The date is painful to remember. Seeing it, now, I wonder how I might have gone about my day had I known how it would end. Had I known that my life would change forever over the course of the next twenty-four hours.
It started out as a day of jubilation. Thousands of us were gathering in the streets to protest internment. Dad and I were going to march side by side; carrying a banner calling for civil rights. It was bullshit, the way they were treating us. It was absolute bullshit that they could arrest and keep us on a whim; that we were being locked up for the crime of being Catholic, of wanting our freedom.
“It’s going to end in violence,” Mam said, shaking her head as she watched Dad and I finishing up our banner, the night before the march. “It always does.”
“Not this time, love.” Dad was adamant. “We’re going to show them just how peaceful we can be.”
I don’t know if Mam had yet figured out that the IRA in Bogside basically did what Dad told them to. That he could be so confident in peace because he was commanding it so.
“Well, I won’t hold my breath.”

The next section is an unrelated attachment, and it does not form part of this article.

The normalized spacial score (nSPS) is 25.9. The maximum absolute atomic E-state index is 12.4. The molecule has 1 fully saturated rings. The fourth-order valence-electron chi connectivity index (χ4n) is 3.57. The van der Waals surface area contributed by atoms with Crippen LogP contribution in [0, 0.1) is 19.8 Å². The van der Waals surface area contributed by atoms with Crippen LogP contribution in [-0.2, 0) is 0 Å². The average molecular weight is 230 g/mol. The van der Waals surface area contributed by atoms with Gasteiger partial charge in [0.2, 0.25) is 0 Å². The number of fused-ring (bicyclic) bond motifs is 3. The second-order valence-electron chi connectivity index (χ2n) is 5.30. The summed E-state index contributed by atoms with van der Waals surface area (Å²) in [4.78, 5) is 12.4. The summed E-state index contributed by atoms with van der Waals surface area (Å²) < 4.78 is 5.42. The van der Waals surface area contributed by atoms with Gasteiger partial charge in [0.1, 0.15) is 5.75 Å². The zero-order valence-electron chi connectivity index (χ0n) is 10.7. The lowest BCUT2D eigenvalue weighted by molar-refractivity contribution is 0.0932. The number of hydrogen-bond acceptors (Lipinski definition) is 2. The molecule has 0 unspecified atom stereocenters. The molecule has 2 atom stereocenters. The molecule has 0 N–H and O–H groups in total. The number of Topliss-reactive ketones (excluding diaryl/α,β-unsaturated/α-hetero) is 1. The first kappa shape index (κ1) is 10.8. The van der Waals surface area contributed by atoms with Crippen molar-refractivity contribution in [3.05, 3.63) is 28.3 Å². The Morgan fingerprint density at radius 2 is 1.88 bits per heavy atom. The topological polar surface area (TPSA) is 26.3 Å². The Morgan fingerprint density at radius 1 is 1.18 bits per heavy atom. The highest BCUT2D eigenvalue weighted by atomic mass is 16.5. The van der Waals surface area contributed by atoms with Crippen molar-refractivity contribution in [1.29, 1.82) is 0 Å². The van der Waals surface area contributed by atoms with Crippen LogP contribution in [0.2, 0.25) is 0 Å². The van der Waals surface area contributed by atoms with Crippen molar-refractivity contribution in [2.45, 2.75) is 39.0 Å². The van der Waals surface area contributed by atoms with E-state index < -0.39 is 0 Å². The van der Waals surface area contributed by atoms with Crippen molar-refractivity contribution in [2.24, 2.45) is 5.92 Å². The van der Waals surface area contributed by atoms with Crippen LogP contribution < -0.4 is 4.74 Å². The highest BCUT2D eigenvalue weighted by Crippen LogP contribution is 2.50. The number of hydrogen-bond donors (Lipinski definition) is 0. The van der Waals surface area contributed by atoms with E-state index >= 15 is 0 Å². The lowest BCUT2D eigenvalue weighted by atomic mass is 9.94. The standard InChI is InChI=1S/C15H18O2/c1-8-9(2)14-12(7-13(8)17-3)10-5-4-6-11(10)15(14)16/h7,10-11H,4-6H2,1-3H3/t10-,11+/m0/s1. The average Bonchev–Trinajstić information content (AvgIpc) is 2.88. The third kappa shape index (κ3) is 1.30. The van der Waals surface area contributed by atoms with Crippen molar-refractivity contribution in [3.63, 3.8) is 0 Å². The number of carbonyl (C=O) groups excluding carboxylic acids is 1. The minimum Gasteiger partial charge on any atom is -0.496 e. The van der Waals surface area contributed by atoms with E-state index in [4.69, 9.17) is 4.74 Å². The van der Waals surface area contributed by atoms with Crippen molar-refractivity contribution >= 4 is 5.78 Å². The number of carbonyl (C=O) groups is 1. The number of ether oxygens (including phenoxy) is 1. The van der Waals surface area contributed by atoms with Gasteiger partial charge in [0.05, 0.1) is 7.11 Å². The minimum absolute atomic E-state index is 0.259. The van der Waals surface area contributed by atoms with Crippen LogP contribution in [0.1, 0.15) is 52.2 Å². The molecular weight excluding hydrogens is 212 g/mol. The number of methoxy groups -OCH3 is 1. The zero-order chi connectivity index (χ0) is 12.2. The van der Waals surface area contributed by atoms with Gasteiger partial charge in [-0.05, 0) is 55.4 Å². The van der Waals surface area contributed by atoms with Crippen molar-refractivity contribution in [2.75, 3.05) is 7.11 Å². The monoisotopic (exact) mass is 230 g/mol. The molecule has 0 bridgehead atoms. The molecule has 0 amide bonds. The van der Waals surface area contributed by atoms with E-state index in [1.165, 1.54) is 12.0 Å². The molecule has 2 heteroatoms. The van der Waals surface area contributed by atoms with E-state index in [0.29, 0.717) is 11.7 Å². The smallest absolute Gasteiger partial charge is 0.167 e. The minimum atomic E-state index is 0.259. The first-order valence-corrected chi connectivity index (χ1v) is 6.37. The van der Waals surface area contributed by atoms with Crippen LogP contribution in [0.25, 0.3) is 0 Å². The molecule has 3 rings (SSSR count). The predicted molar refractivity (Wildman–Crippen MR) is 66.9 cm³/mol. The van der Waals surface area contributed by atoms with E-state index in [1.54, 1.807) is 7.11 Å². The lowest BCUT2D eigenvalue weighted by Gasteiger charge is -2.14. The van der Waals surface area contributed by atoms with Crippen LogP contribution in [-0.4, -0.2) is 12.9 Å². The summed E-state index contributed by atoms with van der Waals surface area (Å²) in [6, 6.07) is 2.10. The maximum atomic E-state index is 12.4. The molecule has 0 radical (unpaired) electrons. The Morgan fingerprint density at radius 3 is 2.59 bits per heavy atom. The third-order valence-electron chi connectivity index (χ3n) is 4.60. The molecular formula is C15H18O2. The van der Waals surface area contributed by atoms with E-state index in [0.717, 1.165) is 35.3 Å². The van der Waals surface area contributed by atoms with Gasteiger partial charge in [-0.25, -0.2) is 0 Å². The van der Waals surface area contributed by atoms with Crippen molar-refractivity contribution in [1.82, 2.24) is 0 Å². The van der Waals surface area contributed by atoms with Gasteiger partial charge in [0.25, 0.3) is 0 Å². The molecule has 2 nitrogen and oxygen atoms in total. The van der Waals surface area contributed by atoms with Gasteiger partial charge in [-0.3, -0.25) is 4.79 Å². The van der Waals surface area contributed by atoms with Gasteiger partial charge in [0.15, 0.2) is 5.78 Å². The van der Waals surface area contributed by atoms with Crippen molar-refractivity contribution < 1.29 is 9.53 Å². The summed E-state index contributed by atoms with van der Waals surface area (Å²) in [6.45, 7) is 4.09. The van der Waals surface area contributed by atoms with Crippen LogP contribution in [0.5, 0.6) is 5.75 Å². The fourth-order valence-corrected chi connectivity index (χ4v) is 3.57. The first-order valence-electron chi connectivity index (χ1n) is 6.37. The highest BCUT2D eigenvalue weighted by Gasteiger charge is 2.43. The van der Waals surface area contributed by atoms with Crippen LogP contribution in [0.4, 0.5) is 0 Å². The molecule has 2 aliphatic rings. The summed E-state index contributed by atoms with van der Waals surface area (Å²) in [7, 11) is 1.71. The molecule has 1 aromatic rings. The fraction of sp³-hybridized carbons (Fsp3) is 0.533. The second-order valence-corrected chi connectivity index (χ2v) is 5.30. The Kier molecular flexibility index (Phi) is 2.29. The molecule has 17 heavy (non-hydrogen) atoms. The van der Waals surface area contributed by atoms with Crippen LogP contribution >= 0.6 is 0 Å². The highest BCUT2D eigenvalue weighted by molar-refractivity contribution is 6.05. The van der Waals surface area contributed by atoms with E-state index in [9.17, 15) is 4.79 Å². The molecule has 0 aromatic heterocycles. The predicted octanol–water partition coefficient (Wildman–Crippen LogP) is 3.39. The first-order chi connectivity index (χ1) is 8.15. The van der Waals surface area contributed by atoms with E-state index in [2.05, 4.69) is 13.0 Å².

But Dad and I didn’t have time to coddle her tonight. There was too much to do; too much to get ready. She didn’t join us for evening prayer, either, and we pretended not to notice that she’d been missing those with increasing frequency. After our usual evening prayer, Dad added a new one: the prayer of a soldier going into battle. Because this, after all, was war.
We gathered on the Craggan in the afternoon, bundled up against the cold. The sun had come out to shine upon us and lend its support: we couldn’t have asked for better weather. It were as if God himself were smiling down on us. They had banned protests as soon as they introduced internment, but they were powerless to stop us now. Thousands of us marched the streets – Catholics from all walks of life; all united; all side by side – singing as we went. The police and the British army stood aside, dumbfounded; caught in stalemate. With this many of us rallying together, to start making arrests or to open fire would be to cause a riot.
Dad was at my side, holding one supporting pole of our banner. “Alright?” he asked me, and I barely heard him over the din; over the sound of Catholic voices crying out to be heard. I beamed back at him in response, telling him all he needed to know. God, I felt so alive. This is what I was born for: to fight for Northern Ireland, for the wee six, for our freedom. Windows opened and people waved at us from inside their homes as we marched by, some coming out to join us.
We reached the corner of Williams Street and Rossville Street, where the British army had set up their barricade. There, we split. While some hung back, uncertain, others pressed on; confronting the soldiers.
I turned to Dad. “You feel like telling them to feck off?”